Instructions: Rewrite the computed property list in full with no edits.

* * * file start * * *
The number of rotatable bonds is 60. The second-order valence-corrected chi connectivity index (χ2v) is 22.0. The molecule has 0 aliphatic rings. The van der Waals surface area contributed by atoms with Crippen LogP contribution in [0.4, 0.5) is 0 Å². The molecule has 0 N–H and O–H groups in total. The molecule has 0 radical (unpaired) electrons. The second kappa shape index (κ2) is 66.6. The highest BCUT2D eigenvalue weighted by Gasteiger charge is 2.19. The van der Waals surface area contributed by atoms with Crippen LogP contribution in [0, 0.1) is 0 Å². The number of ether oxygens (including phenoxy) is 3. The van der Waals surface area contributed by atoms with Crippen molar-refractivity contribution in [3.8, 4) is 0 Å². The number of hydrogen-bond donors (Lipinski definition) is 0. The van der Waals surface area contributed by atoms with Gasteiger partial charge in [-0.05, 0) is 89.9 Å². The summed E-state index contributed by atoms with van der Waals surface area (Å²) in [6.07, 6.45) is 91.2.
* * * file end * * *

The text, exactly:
The number of rotatable bonds is 60. The second-order valence-corrected chi connectivity index (χ2v) is 22.0. The molecule has 0 aliphatic rings. The van der Waals surface area contributed by atoms with Crippen LogP contribution in [0.4, 0.5) is 0 Å². The molecule has 0 N–H and O–H groups in total. The molecule has 0 radical (unpaired) electrons. The second kappa shape index (κ2) is 66.6. The highest BCUT2D eigenvalue weighted by Gasteiger charge is 2.19. The van der Waals surface area contributed by atoms with Crippen LogP contribution in [0, 0.1) is 0 Å². The number of ether oxygens (including phenoxy) is 3. The van der Waals surface area contributed by atoms with Crippen molar-refractivity contribution in [3.8, 4) is 0 Å². The number of hydrogen-bond donors (Lipinski definition) is 0. The van der Waals surface area contributed by atoms with Gasteiger partial charge in [-0.05, 0) is 89.9 Å². The summed E-state index contributed by atoms with van der Waals surface area (Å²) in [6.07, 6.45) is 91.2.